Further heightening cultural regional fissures are the migration patterns of the last half-century. Americans are more mobile than ever, increasingly relocating to places that harbor their beliefs. Conservatives leave the Left Coast to settle in the Far West.. The contemporary ability to silo news and information compounds these trends. Polarization increases.
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Widely hailed as a “Rosetta Stone” of American struggle and dysfunction, American Nations has detractors, too. Deep South readers often accuse Woodard of bias. Pedantic disputes arise over regional boundaries.
As to his foresight, Woodard gently pushed away any anointment of seer status when he noted obvious history. Nations through time are built and broken around consistent human frailty.
“If you had fractures or underlying rot or whatever you want to call it, you could hold together just fine until the stress tests come, and too many of them—Rome had all kinds of problems before the Barbarians were at the gates, but then the Barbarians kind of shattered it,” Woodard said.
His pandemic reference wasn’t an outlier, either. The 1918 flu, smallpox, and polio were worldwide scourges just in the last century. When Woodard penned American Nations, he leaned on previous SARS virus research and health officials concerned about a hypothetical virus “even more contagious” with “rationed care” and “unrest.”
“I was aware people in that universe were worried that eventually a respiratory, air-transmitted virus was going to happen and that we were unprepared,” Woodard said.
Even the public response to COVID-19 preventative measures and vaccines followed Woodard’s contentions. Regions imbued with civic responsibility, communal empowerment and educational emphasis boasted high vaccine rates. Regions marked by suspicion of government trailed in vaccine numbers.
Wedges persist. Aby the University of Chicago Project on Security and Threats determined 21 million Americans believe President Joe Biden is illegitimate and 8 percent think Donald Trump should be reinstated by violence, if need be. The University of Virginia Center for Politics found 52 percent of Trump voters want conservative sectors to secede.
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Woodard pointed to the Civil War’s aftermath, territory covered in American Nations follow-ups American Character and Union. An overarching commitment to ideals must be forged or the tenuous federation of regions dissolves.
“Are we devoted to natural rights and the notion that all humans are created equal with the right to life, liberty, pursuit of happiness, representative self-government, or are we in fact the ethno-state of the subset of people, that some people are written out of the promise of the Declaration [of Independence] because they don't belong to the herrenvolk?” Woodard said.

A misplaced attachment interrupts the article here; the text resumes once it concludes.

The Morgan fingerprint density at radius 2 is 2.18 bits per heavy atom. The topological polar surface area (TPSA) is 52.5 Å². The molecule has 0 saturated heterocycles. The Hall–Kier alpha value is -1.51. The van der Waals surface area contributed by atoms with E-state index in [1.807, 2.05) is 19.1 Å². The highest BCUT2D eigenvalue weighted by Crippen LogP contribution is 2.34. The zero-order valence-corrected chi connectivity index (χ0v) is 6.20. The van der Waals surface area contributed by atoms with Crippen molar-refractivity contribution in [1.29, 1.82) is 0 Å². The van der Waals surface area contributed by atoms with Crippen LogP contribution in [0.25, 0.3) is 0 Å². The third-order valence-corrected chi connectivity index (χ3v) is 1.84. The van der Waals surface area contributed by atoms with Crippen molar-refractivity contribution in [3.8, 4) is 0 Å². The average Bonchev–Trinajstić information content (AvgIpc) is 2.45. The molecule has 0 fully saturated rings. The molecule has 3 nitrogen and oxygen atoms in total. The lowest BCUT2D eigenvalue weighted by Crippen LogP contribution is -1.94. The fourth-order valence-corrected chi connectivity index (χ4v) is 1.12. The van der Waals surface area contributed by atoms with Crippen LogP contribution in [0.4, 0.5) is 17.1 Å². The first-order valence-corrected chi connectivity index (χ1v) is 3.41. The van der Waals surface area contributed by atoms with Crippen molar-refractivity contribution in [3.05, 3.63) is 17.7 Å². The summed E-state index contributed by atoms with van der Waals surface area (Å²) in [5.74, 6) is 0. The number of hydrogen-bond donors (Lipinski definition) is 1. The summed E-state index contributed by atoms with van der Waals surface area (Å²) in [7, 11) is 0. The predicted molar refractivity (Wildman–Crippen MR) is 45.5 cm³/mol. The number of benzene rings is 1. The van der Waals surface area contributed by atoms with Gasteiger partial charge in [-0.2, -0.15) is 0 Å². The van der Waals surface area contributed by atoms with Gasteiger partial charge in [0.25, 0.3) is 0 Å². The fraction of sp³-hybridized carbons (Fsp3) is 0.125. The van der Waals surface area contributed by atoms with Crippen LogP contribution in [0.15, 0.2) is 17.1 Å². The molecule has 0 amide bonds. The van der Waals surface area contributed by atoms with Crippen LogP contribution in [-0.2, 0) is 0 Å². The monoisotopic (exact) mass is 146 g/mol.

American ethnonationalism ascended during the 1910s and ’20s. Something more transcendent clawed into the consciousness following World War II as the nation was forced to see itself in comparison to the Axis powers. Revelations of thewas sobering.
“Fascism so discredited supremacist models, it became horrifying. No longer could you openly articulate that and not have serious pushback and discomfort. Charles Lindbergh could be an open fascist in the ’20s, or Woodrow Wilson supremacist in his own way, but it was much more complicated after the realization of the Holocaust and what it had been,” Woodard said.
He is concerned with the resurgence of once disfavored sentiments and noted less than a third of the population can still spark warfare. State-level trends toward vigilantism, where Texas neighbors are prompted to turn on each other for sizable cash rewards, sow more division.
“From lawlessness comes disorder and the slide toward the abyss. The fact the majority of the current Supreme Court has been OK with tacitly allowing it to happen is not a good commentary on the health of the republic. The hour is later than you think,” Woodard said.
Woodard still hopes “the generational shift is the most powerful of all.” Though regional differences exist, culture remains “humanity’s chief tool of adaptation” and marked shifts in generational attitudes—Silent Generation to Boomer, Gen X to Millennials and Gen Z—are notable in the last century. Regional biases remain, but their depth and number vary. Woodard cited polling of youth skewed against ethnonationalism and toward a more inclusive society, and just crosses his fingers that they can ward off cynicism stirred by the United States’ shortfall of its aspirational ideals.
“There’s a window through which the republic can be overthrown. You have to cease to have fair and democratic elections before it closes, before that generation takes over, or the authoritarians are done for,” Woodard said.
Which isn’t to say the author surrendered wariness. He’s scrutinized and relayed too much perilous history for it.
“Jan. 6 was essentially a coup to overthrow a free election and the constitutional order of the country and it's not over yet. We're still in crisis,” Woodard said. “I think we’re going to make it, but we need to get our act together.”